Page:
likes of Happy Days and Hogan’s Heroes, WGCB bills itself
“Family 49” and uses the cheery tagline “It’s All Good!”
WHP airs MyNetworkTV programming on its .2 channel,
while Universal Sports airs on WGCB’s channel 49.2.

The market is home to numerous manufacturing concerns,
including one of Harley-Davidson’s three U.S.
plants, and an array of snack-food vendors, including
Utz and Snyder’s of Hanover. Harrisburg-Lancaster-Lebanon-
York retains much of its agricultural past, and has
a growing health care presence. That range of economic
drivers helped Harrisburg-Lancaster survive the recession
in decent shape. “As an economically diverse market,
it’s less susceptible to booms and busts,” says Holly
Steuart, WHP VP/general manager. “It’s not recessionproof,
but maybe it’s recession-resistant.”

Stations are innovating to grab ratings points. WHP
is playing up its breaking-news brand and enjoying the
support of owner Newport, which acquired the former
Clear Channel TV stations in 2007. The Harrisburgbased
outlet has bureaus in Lancaster and York, giving
it greater coverage. “Under the previous ownership, the
station didn’t cover the whole market,” says Steuart. “It’s
not how you win in this market.”

WHP indeed won the Mid-Atlantic Emmy for best
medium-market newscast in September.

WPMT this month fl ips on the only local high-def
newscast; a year ago, the station introduced 6:30 and 11
p.m. newscasts a year ago, for a total 32 hours of weekly
local news. The 11 p.m. program offers interactive elements.
“Anchors are mousing around, responding directly
to viewers’ questions,” says Larry Delia, WPMT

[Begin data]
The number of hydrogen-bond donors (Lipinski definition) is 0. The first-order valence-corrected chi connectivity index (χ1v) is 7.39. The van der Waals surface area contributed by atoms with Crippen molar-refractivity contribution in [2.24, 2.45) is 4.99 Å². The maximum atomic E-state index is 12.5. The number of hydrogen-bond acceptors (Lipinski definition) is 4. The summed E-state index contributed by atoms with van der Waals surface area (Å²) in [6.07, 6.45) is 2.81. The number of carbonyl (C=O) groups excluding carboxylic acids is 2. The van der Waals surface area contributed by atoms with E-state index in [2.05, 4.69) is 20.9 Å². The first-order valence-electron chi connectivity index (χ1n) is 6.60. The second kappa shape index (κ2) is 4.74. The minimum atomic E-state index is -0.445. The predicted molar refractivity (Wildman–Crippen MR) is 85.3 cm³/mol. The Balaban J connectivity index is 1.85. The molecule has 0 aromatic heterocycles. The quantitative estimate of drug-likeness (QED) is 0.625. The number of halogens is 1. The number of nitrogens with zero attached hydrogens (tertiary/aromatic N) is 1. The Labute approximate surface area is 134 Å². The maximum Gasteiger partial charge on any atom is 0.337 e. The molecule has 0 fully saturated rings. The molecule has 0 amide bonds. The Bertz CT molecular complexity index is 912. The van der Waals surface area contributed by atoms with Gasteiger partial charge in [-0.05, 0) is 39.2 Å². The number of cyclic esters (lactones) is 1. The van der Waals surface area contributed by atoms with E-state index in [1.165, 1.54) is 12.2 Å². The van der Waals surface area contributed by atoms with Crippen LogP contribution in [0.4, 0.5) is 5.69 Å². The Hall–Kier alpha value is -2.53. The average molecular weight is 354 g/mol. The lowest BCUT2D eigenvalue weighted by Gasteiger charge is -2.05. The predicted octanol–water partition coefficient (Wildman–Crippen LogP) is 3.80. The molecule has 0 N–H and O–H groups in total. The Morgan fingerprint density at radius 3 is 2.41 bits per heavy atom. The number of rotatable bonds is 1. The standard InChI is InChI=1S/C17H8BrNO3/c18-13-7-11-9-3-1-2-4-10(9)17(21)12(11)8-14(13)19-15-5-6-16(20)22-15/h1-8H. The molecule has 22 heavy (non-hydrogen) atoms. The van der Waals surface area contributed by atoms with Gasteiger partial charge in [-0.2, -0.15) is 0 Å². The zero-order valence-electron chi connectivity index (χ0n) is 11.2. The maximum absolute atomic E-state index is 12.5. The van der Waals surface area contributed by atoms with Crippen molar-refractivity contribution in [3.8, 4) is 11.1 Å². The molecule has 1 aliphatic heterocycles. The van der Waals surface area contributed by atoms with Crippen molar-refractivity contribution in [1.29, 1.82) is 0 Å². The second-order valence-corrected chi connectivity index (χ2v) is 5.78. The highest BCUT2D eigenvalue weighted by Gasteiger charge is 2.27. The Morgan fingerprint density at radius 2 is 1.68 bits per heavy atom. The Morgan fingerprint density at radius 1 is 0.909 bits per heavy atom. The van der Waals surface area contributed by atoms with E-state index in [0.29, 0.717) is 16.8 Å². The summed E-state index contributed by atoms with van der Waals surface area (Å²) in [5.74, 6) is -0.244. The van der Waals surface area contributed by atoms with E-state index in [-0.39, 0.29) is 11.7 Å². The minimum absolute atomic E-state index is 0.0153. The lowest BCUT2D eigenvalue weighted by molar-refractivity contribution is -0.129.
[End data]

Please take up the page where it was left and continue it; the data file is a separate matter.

VP/general manager.

In September, WHTM and WGAL debuted 4:30 a.m.
newscasts on the same day. A month earlier, WGAL
launched a 6-7 a.m. weekend news. The station
is set to switch to a 16 X 9 format, and
Quinn says HD will likely follow in the first
quarter. WLYW added 10 p.m. newscasts to
weekends in September, giving the outlet
seven nights a week of primetime news. Next
year, the station will pair The Big Bang Theory
with How I Met Your Mother in syndication.

The stations fight it out on the Web as well. invites users to receive breaking
news headlines on their mobile phones and
taps the “u local” program for user-generated
photos and video. WHP offers PARewards.
, an incentive program in which viewers
type in keywords they see on air and redeem
points for everything from a Sony PlayStation
3 to admission at Hershey Gardens. Steuart
likens PA Rewards to an airline’s frequent-flier
program. “It’s been a very good secondary
revenue source for us,” she says.

WHTM’s features political
news from, and WPMT has a
lively social media presence, including a Twitter widget
on the homepage that shows the latest
tweets from the news team. The station also plays up
its “Add One Job” employment growth campaign (see
sidebar) on the homepage.

All those hyphens can be a challenge, but general
managers at the four cities’ stations say the region offers
great access to major markets—and some neat things
within its own borders too. “It’s a very welcoming and
friendly part of the country,” says Lewin. “I’ve never
been any place where people are so supportive.”

E-mail comments to
and follow him on Twitter: @StationBiz